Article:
Your operating system runs several processes in the background along with the foreground apps. However, it does not allocate equal resources like CPU time and memory to all processes.
By default, Windows gives slight priority to foreground activities. But, you may have unknowingly changed your setting to provide equal importance. Or you simply want to prioritize foreground apps even more.
There are a few ways to set CPU priority in Windows. They offer different options, so read carefully and pick one according to your need.
How to Set CPU Priority to Prefer Foreground Apps From System Properties
Using System Properties is the quickest way to set CPU priority to prioritize foreground apps. Here’s how you can do so:
- Open the Run command (Win + R) and enter
systempropertiesadvanced. It will direct you to the Advanced tab of System Properties.
- Under Performance, click on Settings.
- Go to the Advanced tab.
- Check Programs and hit Ok.
However, this method still does not bring foreground apps to the highest priority. You’ll need to execute the next method for this purpose.
How to Set CPU Priority to Prefer Foreground Apps Through Registry Editor
You can also change the CPU priority using the Registry Editor. This method offers more options compared to the above.
You need to alter the DWORD value Win32PrioritySeparation to define the relative priority of foreground and background apps. To do so,
regediton the Run command.
- Navigate to
- Double-click on Win32PrioritySeparation.
- Set its value to 26 on Hexadecimal base or 38 on Decimal.
How to Set Priority of Specific Process Using Task Manager
This method is more tiresome than previous ones if you want to set priority for multiple apps. However, you can prioritize individual apps instead of all the foreground or background apps at once. Follow the steps below to change priority using the Task Manager:
- Press Ctrl + Shift + Esc to load the Task Manager.
- Go to the Details tab and look for the apps.
- Right-click on the process and hover over Set Priority.
- Choose High or Above Normal.
Do this for all the processes you want and close the Task Manager.
How to Set CPU Priority to Prefer Foreground Apps With Command Prompt
You can also use the Command-line interface to set the priority for individual processes. However, since you need to know the name of the process, using the GUI might be more convenient.
Regardless, if you want to use the CLI,
- Launch the Run dialog box and enter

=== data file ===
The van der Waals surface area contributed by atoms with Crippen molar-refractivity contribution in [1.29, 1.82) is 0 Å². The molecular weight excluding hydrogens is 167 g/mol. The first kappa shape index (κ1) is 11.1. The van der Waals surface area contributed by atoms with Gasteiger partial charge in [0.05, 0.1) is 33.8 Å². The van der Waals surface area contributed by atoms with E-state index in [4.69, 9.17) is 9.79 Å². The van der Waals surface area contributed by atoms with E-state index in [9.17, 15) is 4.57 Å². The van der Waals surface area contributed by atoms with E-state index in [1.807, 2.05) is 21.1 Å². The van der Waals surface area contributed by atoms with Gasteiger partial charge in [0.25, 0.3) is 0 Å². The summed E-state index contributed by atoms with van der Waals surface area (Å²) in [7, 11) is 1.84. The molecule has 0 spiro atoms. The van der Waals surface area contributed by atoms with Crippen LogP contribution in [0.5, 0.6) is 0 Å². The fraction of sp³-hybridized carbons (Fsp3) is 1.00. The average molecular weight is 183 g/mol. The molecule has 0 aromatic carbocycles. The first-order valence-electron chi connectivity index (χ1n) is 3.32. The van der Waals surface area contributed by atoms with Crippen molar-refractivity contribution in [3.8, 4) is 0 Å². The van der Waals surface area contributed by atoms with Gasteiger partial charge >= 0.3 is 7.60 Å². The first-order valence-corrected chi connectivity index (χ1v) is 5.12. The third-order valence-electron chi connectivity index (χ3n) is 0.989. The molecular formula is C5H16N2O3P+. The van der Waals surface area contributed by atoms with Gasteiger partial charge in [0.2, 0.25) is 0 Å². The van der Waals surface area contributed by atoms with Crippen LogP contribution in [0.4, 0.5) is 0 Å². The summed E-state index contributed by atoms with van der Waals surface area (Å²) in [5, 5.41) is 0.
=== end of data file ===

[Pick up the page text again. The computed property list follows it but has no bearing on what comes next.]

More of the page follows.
cmdto open the Command Prompt.
wmic process where name=”Process Name” call setpriority “Priority Level”and press Enter.
Make sure to replace “Process Name” with the full name of the process along with its extension and “Priority Level” to the priority you want, in this case, “High” or “AboveNormal” without removing the quote symbols.
As an example,
wmic process where name=”vlc.exe” call setpriority “High”
Does Setting CPU Priority to Prefer Foreground Apps Improve Performance?
Enabling high priority for foreground apps will improve performance in many cases. But some apps are known to use several background apps. Apps that use the internet or simulators are some examples. In such cases, preferring foreground apps will instead affect app performance.
Nevertheless, if you are running apps as a standalone process, feel free to increase their priority.
Can’t change priority in Task Manager.
You should be able to change app priority in Task Manager if you’re logged in as an administrator. If you still can’t, you likely don’t have full control of the process. To fix this,
- Right-click on the process in Task Manager and select Properties.
- Go to the Security tab and click Edit.
- Make sure to tick Full control for Administrators and click Ok.
Now you should be able to set priority.
What is the Best Win32PrioritySeparation Value to Prefer Foreground Apps?
The range for the Win32PrioritySeparation DWORD value is 0x0 – 0x3F (111111 in binary). Among the six binary digits (bits),
- Starting from left, the first two bits determine the interval for priority, such as:
01 – Longer intervals
10 – Shorter intervals
- The middle two bits determine the length of intervals. For instance,
01 – Variable length of the interval
10 – Fixed length of the interval
- The final two bits determine the ratio of foreground to background processes if middle bits specify variable interval length.
00 – 1:1 ratio (same as fixed-length interval)
01 – 2:1 ratio
10 or 11 – 3:1 ratio
So to put the highest priority for foreground apps, the value must be 100110 in binary or 0x26 (38).